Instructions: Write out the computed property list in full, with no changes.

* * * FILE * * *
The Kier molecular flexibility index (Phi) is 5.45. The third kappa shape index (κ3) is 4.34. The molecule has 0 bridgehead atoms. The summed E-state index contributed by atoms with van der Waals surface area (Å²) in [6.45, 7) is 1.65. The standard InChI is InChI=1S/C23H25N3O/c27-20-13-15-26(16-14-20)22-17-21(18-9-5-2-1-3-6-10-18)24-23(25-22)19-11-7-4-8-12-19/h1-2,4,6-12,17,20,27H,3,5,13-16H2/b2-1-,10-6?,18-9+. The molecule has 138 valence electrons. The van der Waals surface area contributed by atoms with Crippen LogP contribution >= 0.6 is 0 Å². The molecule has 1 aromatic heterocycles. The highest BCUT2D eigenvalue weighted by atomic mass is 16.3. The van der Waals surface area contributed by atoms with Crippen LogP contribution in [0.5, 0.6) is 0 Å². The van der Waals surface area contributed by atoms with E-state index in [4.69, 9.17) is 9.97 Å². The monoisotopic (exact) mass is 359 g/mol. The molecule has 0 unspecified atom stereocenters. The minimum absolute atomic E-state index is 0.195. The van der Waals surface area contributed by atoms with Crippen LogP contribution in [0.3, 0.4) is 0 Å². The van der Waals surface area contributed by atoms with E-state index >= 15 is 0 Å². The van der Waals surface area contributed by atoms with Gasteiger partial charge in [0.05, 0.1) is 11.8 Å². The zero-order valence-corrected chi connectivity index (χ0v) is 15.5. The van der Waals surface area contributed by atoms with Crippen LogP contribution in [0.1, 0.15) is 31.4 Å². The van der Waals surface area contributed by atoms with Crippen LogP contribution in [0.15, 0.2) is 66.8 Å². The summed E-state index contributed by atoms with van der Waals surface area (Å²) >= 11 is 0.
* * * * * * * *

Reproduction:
The Kier molecular flexibility index (Phi) is 5.45. The third kappa shape index (κ3) is 4.34. The molecule has 0 bridgehead atoms. The summed E-state index contributed by atoms with van der Waals surface area (Å²) in [6.45, 7) is 1.65. The standard InChI is InChI=1S/C23H25N3O/c27-20-13-15-26(16-14-20)22-17-21(18-9-5-2-1-3-6-10-18)24-23(25-22)19-11-7-4-8-12-19/h1-2,4,6-12,17,20,27H,3,5,13-16H2/b2-1-,10-6?,18-9+. The molecule has 138 valence electrons. The van der Waals surface area contributed by atoms with Crippen LogP contribution >= 0.6 is 0 Å². The molecule has 1 aromatic heterocycles. The highest BCUT2D eigenvalue weighted by atomic mass is 16.3. The van der Waals surface area contributed by atoms with Crippen LogP contribution in [0.5, 0.6) is 0 Å². The van der Waals surface area contributed by atoms with E-state index in [4.69, 9.17) is 9.97 Å². The monoisotopic (exact) mass is 359 g/mol. The molecule has 0 unspecified atom stereocenters. The minimum absolute atomic E-state index is 0.195. The van der Waals surface area contributed by atoms with Crippen LogP contribution in [0.3, 0.4) is 0 Å². The van der Waals surface area contributed by atoms with E-state index >= 15 is 0 Å². The van der Waals surface area contributed by atoms with Gasteiger partial charge in [0.05, 0.1) is 11.8 Å². The zero-order valence-corrected chi connectivity index (χ0v) is 15.5. The van der Waals surface area contributed by atoms with Crippen LogP contribution in [0.1, 0.15) is 31.4 Å². The van der Waals surface area contributed by atoms with Crippen LogP contribution in [0.15, 0.2) is 66.8 Å². The summed E-state index contributed by atoms with van der Waals surface area (Å²) >= 11 is 0.